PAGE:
# How do you ask a user to stop making unnecessary edits?

I just answered a question, and a few minutes later another user went on an edit spree, editing the question and three of the seven answers. They have enough reputation that they don't need their edits reviewed. Some edits were good, but some were completely unnecessary, or in the case of my answer, all incorrect.

I can't address this user because they haven't left a comment on this page, and also I don't want to call them out and distract from the question.

How do I get a message to them to be more careful with their edits and to not edit for style, only mistakes?

• I think that it's worth mentioning that (if I have the correct question) the changes made were valid. Some of them perhaps unnecessary but several were, in fact, valid corrections. – bendl Jul 12 '18 at 12:55
• @bendl some were style changes of the "these are both right" variety. Correcting typos is good; changing, say, British English to American English or vice-versa isn't. We try not to change the author's voice like that. These are the sorts of things some spellcheckers flag so I'm not surprised that people get tripped up by it in a quest to fix all the squiggly red lines. – Monica Cellio Jul 12 '18 at 18:25
• @bendl some were good=some were valid – CJ Dennis Jul 12 '18 at 21:29

You've got a couple of options here:

1. Anyone who has edited a post (or participated on it in some way, including the author, editors, commenters, and, for questions, anyone who voted to close/reopen or set a bounty) can be pinged in a comment. Therefore, if they've edited a post, you should be able to write something like

@username, I feel like you've made some unnecessary edits like [X Y Z]; for instance, your edit to my post is unnecessary and even incorrect.

and they'd be notified. Beware, though - the autocomplete for the username only works for commenters.

2. Chat is another option; if they frequent the Factory Floor, you can message them there, using the same @username syntax. If they have enough reputation points to edit without review, they have the privilege to use chat, although most site user's aren't regular chat users.
3. If you think this is a large-scale problem, you could flag the post using a custom mod flag, and briefly explain the issue to us. We might take some action, such as contacting the user, if the problem is severe enough. Emphasis intended.

If it's one or two cases, go with #1 first; it's guaranteed to reach the user. If you want a longer discussion on it, #2 is a backup option. Finally, use #3 for large-scale trends that the mod team needs to be aware of - even if you still go for one of the other options.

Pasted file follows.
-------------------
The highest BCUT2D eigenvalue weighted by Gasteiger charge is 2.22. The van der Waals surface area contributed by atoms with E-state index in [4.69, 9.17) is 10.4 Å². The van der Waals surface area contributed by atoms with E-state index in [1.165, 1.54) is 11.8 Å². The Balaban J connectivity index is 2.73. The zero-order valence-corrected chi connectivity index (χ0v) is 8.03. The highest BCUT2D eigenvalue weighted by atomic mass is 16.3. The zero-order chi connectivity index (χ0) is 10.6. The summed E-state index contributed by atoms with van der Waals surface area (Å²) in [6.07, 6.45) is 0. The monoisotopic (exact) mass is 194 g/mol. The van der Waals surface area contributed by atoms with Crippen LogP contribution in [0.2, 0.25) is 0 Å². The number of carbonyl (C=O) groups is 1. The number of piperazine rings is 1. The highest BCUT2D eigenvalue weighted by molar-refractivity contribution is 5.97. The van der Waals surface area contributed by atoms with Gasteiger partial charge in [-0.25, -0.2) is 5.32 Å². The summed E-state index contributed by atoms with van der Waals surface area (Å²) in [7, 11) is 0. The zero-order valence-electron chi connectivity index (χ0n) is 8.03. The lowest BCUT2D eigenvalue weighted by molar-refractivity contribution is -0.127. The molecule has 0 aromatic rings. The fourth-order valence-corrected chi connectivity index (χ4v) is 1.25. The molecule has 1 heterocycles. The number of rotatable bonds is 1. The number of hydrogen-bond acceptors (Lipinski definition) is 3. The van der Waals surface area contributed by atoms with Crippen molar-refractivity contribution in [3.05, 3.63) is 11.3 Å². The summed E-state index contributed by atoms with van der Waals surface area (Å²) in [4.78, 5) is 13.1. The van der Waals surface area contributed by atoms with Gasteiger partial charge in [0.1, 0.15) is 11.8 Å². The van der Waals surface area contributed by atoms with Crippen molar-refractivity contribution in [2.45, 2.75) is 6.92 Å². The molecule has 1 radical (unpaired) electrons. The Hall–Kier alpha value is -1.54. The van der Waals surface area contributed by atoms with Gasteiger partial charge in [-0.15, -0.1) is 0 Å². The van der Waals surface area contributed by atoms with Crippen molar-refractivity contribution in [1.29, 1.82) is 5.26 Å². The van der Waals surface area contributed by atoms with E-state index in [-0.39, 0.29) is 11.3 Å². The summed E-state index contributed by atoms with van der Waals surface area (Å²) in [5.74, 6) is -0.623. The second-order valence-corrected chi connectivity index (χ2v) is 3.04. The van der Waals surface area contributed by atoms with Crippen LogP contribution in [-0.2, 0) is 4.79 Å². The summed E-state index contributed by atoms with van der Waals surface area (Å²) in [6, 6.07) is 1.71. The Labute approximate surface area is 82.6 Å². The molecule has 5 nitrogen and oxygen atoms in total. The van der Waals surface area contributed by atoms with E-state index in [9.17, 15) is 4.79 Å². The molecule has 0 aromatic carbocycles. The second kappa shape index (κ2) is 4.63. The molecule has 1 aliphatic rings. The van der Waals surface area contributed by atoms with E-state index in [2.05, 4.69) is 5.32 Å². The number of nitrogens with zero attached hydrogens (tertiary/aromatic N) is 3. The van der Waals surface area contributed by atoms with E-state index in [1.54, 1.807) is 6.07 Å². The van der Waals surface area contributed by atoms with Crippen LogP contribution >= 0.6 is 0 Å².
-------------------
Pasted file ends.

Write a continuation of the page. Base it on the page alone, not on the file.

• It might be a good idea to add that while anyone who interacted with the post can be pinged the autocomplete feature only works for people who have written a comment. If you are used to the autocomplete for pinging others you may assume that you can't ping an editor. – Sec SE - clear Monica's name Jul 12 '18 at 7:54
• I had no idea about number 1! Learned something new today. – FoxElemental Jul 12 '18 at 13:05
• @Secespitus Good idea; done. – HDE 226868 Jul 12 '18 at 13:29

Piggybacking onto HDE 226868's answer:

4. You can also "edit the edit" by accepting what you consider to be good edits and changing what you consider to be bad edits. You can also completely revert the edit, restoring your original text. I did that once, having been moderately miffed by what amounted to a rewriting of an answer of mine. I didn't think that kind of edit was cool. Recently, another answer of mine was edited for typos and minor stylistic stuff. I'm fine with that and let it be without further ado.

The only thing you can really do to "stop" someone from needless editing is to ask them not to needlessly edit your answers. You can do that in a comment. I think any further action would fall to the curious and arcane powers of the Mods.

• I did immediately revert the edit since I didn't want any of their changes, but that doesn't answer how to stop them from doing it in the first place, only how to fix the damage after them. – CJ Dennis Jul 13 '18 at 4:06
• Like I said, you can't actually stop someone from doing this. Unless an individual becomes problematic, you can't ban them or sanction them either. After all, the SE model is predicated on the community being able to edit answers! – elemtilas Jul 14 '18 at 3:57